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Are you living in fear of your partner?

Are they controlling various aspects of your life?


Domestic violence does not discriminate across gender, race, demographic or socio-economic status.  It is not just about physical (visible) violence.  As most of the signs are invisible, a lot of damage can be done to the person experiencing it as their self-esteem is slowly eroded away, they may not notice the escalating effects, and the abuse can be hidden from family, friends and the outside world.  At Chrysalis Health & Wellbeing, I assist:

  • clients who suspect that their partner's behaviour is abusive, as there is an increasing feeling fear of their partner, or 'walking on eggshells' around their partner
  • clients who are considering leaving their partner, and need a safe place to discuss what is happening, and wish to consider putting together an action plan.  Safety is of extreme and paramount importance.
  • clients who have, in the past, experienced domestic violence and feel they need extra support in re-building their life

For further information on domestic violence counselling and support please click HERE


Do You Think Domestic Violence Only Happens To Women? 


Domestic violence occurs when someone with whom you are in a close personal relationship makes you feel afraid, unsafe or powerless, no matter what your gender.  The statistics in Australia are shocking: currently one woman is killed each week by an intimate partner, and one man every ten days (Bureau of Criminology).  To date, there is minimal support and no services specifically for men, and shelters for women are consistently full with long waiting lists.
Each person’s experience is unique, and in longer-term relationships abusive behaviour can become the ‘norm’ and it can be more difficult to identify this behaviour as being wrong.  This is normal in an abusive relationship, as controlling behaviours can be ramped up incrementally and imperceptibly. Domestic violence is not just about physical abuse, but manifests in seven different ways:

  • Physical threat, such as harm to you or a pet;
  • Emotional and psychological, such as manipulation or crazy-making (research the term ‘gaslighting’);
  • Verbal, such as humiliation or put-downs (either publicly and/or privately);
  • Financial constraints and control tactics;
  • Social (isolating from family and friends or controlling where you can or can’t go);
  • Technological (such as stalking by GPS tracking on a smart device);
  • Sexual abuse and rape.

Any of these forms of violence are unacceptable; everyone has a human right to live freely without fear.  The effects of domestic violence can be debilitating, far-reaching and long-lasting for both victims, and their children.

You May Be In An Abusive Relationship If You Feel…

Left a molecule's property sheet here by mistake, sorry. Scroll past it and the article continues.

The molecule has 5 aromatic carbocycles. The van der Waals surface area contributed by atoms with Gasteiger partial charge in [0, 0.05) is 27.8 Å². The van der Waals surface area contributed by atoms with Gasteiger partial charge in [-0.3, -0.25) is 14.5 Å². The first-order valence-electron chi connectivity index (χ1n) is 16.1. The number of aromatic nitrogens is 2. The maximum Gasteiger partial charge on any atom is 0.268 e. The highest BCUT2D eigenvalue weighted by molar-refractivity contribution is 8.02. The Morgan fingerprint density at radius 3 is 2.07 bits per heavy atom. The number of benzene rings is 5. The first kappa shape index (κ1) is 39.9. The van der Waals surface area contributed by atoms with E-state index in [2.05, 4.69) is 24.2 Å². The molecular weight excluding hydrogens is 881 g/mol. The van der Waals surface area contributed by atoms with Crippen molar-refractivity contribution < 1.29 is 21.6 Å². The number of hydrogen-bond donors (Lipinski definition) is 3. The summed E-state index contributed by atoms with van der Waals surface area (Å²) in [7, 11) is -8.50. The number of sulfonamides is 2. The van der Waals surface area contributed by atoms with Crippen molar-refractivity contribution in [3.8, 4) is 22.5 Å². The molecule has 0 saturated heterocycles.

Isolated – you may be hesitant to tell anyone what is happening for fear of not being believed or being ridiculed, or not ‘standing up to him/her’
Confused – sometimes she/he is loving and caring and then suddenly she/he can make you feel scared, belittled, attacked or criticised.  It can be very confusing trying to understand why someone who loves you can treat you this way
Frustrated – if you feel like you are working to try everything in your relationship to keep peace and conflict to a minimum but nothing seems to work
Depressed or anxious as if you are ‘walking on eggshells’ wondering how long it will be before she/he starts getting angry and critical again
Guilty for wondering whether you should leave the relationship, or that you have to stay in it no matter what
Scared what will happen to the children and how she/he would react or use the children against you if you decided to end the relationship
Worried about your financial security, becoming homeless or losing contact with the children if you leave
Feeling paralysed about making a decision and that anything you do will make the situation worse

What Can I Do If I Think I May Be In An Abusive Relationship?

The first step is recognising and acknowledging that there is a problem.  Ignoring the abuse will not make it go away, and doing nothing will not make things better .  Following are some suggestions in order to start creating change, but only if it is safe to do so.  Your safety must remain paramount.

  • Keep a journal or record of dates and times of incidents
  • Seek legal advice
  • For men experiencing violence, avoid being provoked into retaliating, or you could end up being the one arrested
  • Seek support from trusted family members and friends
  • Seek the professional support of a counsellor
  • Make safety arrangements for an emergency
  • If possible, start saving money
  • Only when safe to do so, do your research.  One In Three is the website for men.  For women, there are a number of support phone numbers. 1800-Respect has a website and 24/7 phone service
  • Remove browsing history after researching online about abuse and domestic violence
  • Be aware that your phone (or your children’s phones) may be being tracked.

At Chrysalis Health and Wellbeing, we assist both men and women who are currently, or who have in the past, been experiencing domestic violence, as we believe in a non-gendered approach.  We offer a safe, non-judgemental and strictly confidential environment to assist clients to discuss and work through the issues affecting them. Call now.

I am pleased to announce that I am now an official NDIS provider to help support people with disability and their carers.